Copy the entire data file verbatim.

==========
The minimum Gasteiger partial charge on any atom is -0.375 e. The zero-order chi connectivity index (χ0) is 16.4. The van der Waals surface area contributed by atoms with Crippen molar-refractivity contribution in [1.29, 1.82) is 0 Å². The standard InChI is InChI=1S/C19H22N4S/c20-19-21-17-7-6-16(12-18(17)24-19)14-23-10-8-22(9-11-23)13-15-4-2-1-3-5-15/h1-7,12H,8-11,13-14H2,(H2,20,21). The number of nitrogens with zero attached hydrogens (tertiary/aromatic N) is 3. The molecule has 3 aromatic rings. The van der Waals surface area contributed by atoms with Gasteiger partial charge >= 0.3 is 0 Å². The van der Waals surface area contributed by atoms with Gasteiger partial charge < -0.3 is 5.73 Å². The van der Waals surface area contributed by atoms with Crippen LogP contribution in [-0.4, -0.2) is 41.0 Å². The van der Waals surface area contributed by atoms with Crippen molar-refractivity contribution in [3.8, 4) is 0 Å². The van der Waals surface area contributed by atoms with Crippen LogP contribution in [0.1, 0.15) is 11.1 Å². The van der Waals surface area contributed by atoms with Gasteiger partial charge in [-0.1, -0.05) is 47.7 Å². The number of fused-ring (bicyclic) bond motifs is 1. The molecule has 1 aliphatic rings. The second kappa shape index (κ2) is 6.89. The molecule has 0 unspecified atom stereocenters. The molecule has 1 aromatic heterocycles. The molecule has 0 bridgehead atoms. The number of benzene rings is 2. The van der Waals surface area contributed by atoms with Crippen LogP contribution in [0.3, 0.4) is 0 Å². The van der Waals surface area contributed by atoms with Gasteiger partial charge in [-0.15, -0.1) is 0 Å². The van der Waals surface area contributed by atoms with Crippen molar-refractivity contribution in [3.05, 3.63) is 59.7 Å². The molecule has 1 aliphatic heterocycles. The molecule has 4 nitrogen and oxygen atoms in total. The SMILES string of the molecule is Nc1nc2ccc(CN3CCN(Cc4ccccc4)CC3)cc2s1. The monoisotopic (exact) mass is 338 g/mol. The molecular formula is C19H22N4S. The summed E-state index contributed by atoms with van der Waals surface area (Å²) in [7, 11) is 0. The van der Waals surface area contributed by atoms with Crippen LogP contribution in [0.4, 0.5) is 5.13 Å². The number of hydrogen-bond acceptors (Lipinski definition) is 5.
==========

The minimum Gasteiger partial charge on any atom is -0.375 e. The zero-order chi connectivity index (χ0) is 16.4. The van der Waals surface area contributed by atoms with Crippen molar-refractivity contribution in [1.29, 1.82) is 0 Å². The standard InChI is InChI=1S/C19H22N4S/c20-19-21-17-7-6-16(12-18(17)24-19)14-23-10-8-22(9-11-23)13-15-4-2-1-3-5-15/h1-7,12H,8-11,13-14H2,(H2,20,21). The number of nitrogens with zero attached hydrogens (tertiary/aromatic N) is 3. The molecule has 3 aromatic rings. The van der Waals surface area contributed by atoms with Gasteiger partial charge >= 0.3 is 0 Å². The van der Waals surface area contributed by atoms with Gasteiger partial charge < -0.3 is 5.73 Å². The van der Waals surface area contributed by atoms with Crippen LogP contribution in [-0.4, -0.2) is 41.0 Å². The van der Waals surface area contributed by atoms with Crippen molar-refractivity contribution in [3.8, 4) is 0 Å². The van der Waals surface area contributed by atoms with Crippen LogP contribution in [0.1, 0.15) is 11.1 Å². The van der Waals surface area contributed by atoms with Gasteiger partial charge in [-0.1, -0.05) is 47.7 Å². The number of fused-ring (bicyclic) bond motifs is 1. The molecule has 1 aliphatic rings. The second kappa shape index (κ2) is 6.89. The molecule has 0 unspecified atom stereocenters. The molecule has 1 aromatic heterocycles. The molecule has 0 bridgehead atoms. The number of benzene rings is 2. The van der Waals surface area contributed by atoms with Crippen LogP contribution in [0.3, 0.4) is 0 Å². The van der Waals surface area contributed by atoms with Gasteiger partial charge in [-0.15, -0.1) is 0 Å². The van der Waals surface area contributed by atoms with Crippen molar-refractivity contribution in [3.05, 3.63) is 59.7 Å². The molecule has 1 aliphatic heterocycles. The molecule has 4 nitrogen and oxygen atoms in total. The SMILES string of the molecule is Nc1nc2ccc(CN3CCN(Cc4ccccc4)CC3)cc2s1. The monoisotopic (exact) mass is 338 g/mol. The molecular formula is C19H22N4S. The summed E-state index contributed by atoms with van der Waals surface area (Å²) in [7, 11) is 0. The van der Waals surface area contributed by atoms with Crippen LogP contribution in [0.4, 0.5) is 5.13 Å². The number of hydrogen-bond acceptors (Lipinski definition) is 5.